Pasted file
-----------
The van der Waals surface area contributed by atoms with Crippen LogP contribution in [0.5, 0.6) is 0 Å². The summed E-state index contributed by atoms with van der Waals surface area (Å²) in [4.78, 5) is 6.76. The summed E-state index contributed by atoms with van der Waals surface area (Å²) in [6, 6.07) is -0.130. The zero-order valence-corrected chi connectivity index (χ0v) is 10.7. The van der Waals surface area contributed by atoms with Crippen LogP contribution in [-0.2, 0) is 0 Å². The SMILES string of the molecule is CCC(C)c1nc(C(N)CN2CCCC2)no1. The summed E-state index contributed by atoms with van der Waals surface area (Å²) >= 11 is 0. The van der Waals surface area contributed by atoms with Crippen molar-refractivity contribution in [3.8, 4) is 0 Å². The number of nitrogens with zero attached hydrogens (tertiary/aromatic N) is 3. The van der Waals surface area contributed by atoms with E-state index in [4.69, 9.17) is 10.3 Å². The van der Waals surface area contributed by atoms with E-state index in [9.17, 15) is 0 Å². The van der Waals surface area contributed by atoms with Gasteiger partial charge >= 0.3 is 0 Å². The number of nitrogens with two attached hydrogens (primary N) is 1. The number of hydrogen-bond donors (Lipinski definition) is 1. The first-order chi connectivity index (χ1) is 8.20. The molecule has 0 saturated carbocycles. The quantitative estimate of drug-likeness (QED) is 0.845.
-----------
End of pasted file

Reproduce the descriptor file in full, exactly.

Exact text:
The van der Waals surface area contributed by atoms with Crippen LogP contribution in [0.5, 0.6) is 0 Å². The summed E-state index contributed by atoms with van der Waals surface area (Å²) in [4.78, 5) is 6.76. The summed E-state index contributed by atoms with van der Waals surface area (Å²) in [6, 6.07) is -0.130. The zero-order valence-corrected chi connectivity index (χ0v) is 10.7. The van der Waals surface area contributed by atoms with Crippen LogP contribution in [-0.2, 0) is 0 Å². The SMILES string of the molecule is CCC(C)c1nc(C(N)CN2CCCC2)no1. The summed E-state index contributed by atoms with van der Waals surface area (Å²) >= 11 is 0. The van der Waals surface area contributed by atoms with Crippen molar-refractivity contribution in [3.8, 4) is 0 Å². The number of nitrogens with zero attached hydrogens (tertiary/aromatic N) is 3. The van der Waals surface area contributed by atoms with E-state index in [4.69, 9.17) is 10.3 Å². The van der Waals surface area contributed by atoms with E-state index in [9.17, 15) is 0 Å². The van der Waals surface area contributed by atoms with Gasteiger partial charge >= 0.3 is 0 Å². The number of nitrogens with two attached hydrogens (primary N) is 1. The number of hydrogen-bond donors (Lipinski definition) is 1. The first-order chi connectivity index (χ1) is 8.20. The molecule has 0 saturated carbocycles. The quantitative estimate of drug-likeness (QED) is 0.845.